The Massachusetts Pay Equity Act – What Employers Need to Know

The Massachusetts Pay Equity Act – What Employers Need to Know

Effective July 1, 2018, the Act to Establish Pay Equity (“Pay Equity Act”) imposes new obligations on employers to ensure gender pay parity.  The Pay Equity Act significantly overrides the Massachusetts Equal Pay Act (“MEPA”) by creating a more expansive view of comparable work and by attempting to end existing pay disparities.  In doing so, the Pay Equity Act: (1) expands the so-called “equal pay for equal work” requirement to equal pay for “comparable work”; (2) prohibits salary secrecy; and (3) eliminates the use of compensation history as a basis or explanation for pay disparity.

What do employers need to know now?

  • Who Does this Apply to?: The Pay Equity Act applies to all Massachusetts employers and any employees with a primary work place in Massachusetts. “Employee” is defined broadly, with very limited exceptions, and includes full-time, part-time, seasonal, per-diem, and temporary employees.
  • Comparable Work: The Pay Equity Act requires employers to pay men and women equally for “comparable work,” which is defined as work requiring substantially similar skill, effort, and responsibility that is performed under substantially similar working conditions.
  • Wage Variations Permissible Under Limited Circumstances: Wage variations may be allowed ONLY when based upon a seniority system (except that time spent on pregnancy-related or protected family/medical leave shall not be used to reduce seniority); merit system; a system measuring earnings by quality or quantity of sales; geographic location; relevant education, training, or experience; and/or for regular and necessary travel.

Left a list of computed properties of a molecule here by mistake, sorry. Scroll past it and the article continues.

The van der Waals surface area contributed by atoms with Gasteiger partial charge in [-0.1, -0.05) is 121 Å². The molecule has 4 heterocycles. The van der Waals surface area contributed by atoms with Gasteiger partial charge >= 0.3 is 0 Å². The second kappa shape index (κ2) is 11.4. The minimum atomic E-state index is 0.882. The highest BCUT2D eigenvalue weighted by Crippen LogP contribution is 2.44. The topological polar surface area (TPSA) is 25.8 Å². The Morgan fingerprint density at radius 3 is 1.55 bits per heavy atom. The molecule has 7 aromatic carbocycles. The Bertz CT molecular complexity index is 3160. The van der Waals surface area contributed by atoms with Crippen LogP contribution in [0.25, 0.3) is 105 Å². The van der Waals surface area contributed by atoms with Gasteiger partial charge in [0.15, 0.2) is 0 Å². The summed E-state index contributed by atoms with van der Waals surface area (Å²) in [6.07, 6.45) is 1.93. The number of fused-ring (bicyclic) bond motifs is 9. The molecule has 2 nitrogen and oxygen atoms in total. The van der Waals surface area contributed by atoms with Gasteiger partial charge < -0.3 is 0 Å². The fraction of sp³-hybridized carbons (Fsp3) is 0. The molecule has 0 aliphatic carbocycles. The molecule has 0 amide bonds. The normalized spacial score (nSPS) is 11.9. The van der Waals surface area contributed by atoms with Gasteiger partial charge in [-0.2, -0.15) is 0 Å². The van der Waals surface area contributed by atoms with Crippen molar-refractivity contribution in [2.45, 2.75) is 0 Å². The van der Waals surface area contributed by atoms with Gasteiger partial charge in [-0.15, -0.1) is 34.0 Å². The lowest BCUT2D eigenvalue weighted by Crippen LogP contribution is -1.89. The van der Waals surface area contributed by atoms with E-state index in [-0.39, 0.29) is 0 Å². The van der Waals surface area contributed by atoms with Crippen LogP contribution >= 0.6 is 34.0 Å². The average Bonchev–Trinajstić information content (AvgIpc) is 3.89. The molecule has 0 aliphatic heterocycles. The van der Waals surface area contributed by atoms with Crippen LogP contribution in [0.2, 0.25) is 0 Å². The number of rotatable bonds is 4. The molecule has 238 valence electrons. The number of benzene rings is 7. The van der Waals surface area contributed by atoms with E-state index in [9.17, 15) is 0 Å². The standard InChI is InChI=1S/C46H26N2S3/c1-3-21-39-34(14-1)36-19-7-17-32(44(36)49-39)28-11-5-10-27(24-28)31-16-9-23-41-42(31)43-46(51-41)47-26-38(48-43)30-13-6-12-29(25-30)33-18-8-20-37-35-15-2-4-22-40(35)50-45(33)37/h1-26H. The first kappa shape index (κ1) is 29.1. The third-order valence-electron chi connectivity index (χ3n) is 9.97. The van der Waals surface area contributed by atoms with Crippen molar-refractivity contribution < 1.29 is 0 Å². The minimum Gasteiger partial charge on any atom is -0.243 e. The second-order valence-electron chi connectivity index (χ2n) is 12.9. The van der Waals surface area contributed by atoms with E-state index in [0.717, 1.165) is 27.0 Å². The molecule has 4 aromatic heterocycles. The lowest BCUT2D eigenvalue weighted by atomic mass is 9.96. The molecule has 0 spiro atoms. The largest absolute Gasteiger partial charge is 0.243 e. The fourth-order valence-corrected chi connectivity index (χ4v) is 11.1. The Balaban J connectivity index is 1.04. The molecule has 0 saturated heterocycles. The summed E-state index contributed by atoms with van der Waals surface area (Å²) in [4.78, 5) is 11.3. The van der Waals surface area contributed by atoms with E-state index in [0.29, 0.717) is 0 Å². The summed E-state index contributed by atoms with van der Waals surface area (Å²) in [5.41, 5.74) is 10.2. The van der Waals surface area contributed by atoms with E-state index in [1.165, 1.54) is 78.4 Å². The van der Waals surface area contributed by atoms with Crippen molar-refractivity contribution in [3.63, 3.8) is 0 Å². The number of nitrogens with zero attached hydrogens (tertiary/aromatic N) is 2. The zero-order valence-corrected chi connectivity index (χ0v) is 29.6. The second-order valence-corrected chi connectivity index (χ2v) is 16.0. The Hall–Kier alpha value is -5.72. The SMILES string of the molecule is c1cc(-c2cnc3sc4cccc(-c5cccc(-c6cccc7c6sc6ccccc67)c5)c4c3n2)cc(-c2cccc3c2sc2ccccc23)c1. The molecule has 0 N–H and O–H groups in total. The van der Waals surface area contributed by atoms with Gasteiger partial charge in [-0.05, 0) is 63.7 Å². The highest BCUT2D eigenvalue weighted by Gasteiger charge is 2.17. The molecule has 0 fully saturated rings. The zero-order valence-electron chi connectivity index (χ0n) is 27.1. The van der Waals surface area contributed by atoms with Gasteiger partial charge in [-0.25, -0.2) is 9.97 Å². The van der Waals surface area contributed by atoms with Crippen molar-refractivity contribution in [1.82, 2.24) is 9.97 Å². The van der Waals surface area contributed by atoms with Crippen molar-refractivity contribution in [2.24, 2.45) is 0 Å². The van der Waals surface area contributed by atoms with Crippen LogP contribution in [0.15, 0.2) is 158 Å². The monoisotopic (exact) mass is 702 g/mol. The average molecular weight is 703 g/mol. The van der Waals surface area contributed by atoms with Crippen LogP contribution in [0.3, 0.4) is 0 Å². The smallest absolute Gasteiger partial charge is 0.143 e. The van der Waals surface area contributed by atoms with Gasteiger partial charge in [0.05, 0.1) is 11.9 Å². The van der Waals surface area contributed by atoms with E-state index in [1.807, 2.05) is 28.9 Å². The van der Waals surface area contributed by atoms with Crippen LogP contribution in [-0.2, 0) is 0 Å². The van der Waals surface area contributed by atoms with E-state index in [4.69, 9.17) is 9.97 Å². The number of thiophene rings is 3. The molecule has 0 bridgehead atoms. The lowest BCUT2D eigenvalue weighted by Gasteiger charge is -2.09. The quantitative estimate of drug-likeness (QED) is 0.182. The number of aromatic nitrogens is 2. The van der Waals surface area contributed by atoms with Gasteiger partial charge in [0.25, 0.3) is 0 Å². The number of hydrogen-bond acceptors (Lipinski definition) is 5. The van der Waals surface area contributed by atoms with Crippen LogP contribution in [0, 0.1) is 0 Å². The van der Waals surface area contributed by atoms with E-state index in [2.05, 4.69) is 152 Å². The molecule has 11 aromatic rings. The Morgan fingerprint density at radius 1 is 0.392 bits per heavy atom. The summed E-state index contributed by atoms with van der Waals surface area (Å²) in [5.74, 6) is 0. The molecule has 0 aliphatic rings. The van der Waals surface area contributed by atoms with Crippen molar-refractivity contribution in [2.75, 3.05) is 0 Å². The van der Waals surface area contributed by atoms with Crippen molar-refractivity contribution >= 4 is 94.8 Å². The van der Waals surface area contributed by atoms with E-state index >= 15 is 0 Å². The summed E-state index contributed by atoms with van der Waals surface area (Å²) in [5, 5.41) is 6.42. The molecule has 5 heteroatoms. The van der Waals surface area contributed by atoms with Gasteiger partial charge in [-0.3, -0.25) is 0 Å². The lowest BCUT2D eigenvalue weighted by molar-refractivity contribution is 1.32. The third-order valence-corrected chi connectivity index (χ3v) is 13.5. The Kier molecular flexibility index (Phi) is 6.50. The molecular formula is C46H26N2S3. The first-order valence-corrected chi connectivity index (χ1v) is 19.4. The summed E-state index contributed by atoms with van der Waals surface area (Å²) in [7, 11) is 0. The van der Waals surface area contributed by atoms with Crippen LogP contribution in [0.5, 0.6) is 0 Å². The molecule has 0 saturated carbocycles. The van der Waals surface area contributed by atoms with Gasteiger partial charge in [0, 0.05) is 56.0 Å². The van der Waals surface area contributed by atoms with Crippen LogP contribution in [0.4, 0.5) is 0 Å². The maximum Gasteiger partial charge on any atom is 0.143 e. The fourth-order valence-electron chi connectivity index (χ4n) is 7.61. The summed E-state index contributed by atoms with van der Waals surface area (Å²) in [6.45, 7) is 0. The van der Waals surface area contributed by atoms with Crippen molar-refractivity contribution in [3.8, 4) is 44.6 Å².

• No Salary Secrecy Allowed: Employers are not allowed to ban employees from discussing their compensation.
  • No Salary History Inquiries: Employers are not allowed on their own or through an agent (i.e., recruiters or job placement services) to inquire about an applicant’s prior salary history, except to (1) confirm wage or salary history that was voluntarily provided by the applicant; or (2) after an offer of employment has been made. Furthermore, an employee’s past salary history is not a defense to liability under any circumstance.
  • Intent NOT Required: Intent to discriminate based on gender is NOT required to establish liability under the law.
  • Procedural Issues: Employees or prospective employees must file their claim within three years of the alleged violation. There is no administrative exhaustion requirement—Employees can file with the Attorney General’s Office or in court.
  • Damages: If an employee or prospective employee is successful in proving a violation of the Pay Equity Act, he or she will be entitled to double the amount of the affected employee’s unpaid wages, plus reasonable attorneys’ fees and costs.

How can employers protect themselves from liability?

  • Good Faith Self-Evaluation: The Pay Equity Act provides an affirmative defense from liability for employers who have completed a good faith self-evaluation of their pay practices and can demonstrate that they have made reasonable progress to eliminate gender-based compensation differentials. The evaluation should be in writing and must be reasonable in detail and scope.
  • Self Remediation: If an employer seeks protection by conducting a good faith self-evaluation, it must take remedial action within six months, or it risks having the self-evaluation used as evidence against it if an employee or prospective employee files a claim.

What should employers do now?

  • Post a conspicuous notice where employees congregate and will see it to educate employees on their rights under the Pay Equity Act.
  • The Office of the Attorney General’s guidance on the Pay Equity Act, which includes A Basic Guide for Employers to Conduct Self-Evaluations and a Checklist for Employers to Review Their Policies and Practices, can be found here.
  • Eliminate wage or salary disclosure requests from employment applications.
  • Remove any ban on employee discussions of compensation, salary, or benefits.
  • Begin a self-evaluation of pay practices with the assistance of counsel.

The attorneys in Peabody & Arnold’s Employment Law and Litigation Practice group are ready to assist your organization as you prepare for these changes.  Please contact us for additional information about the new law, how it may impact your organization, and what steps you can take to protect your organization moving forward.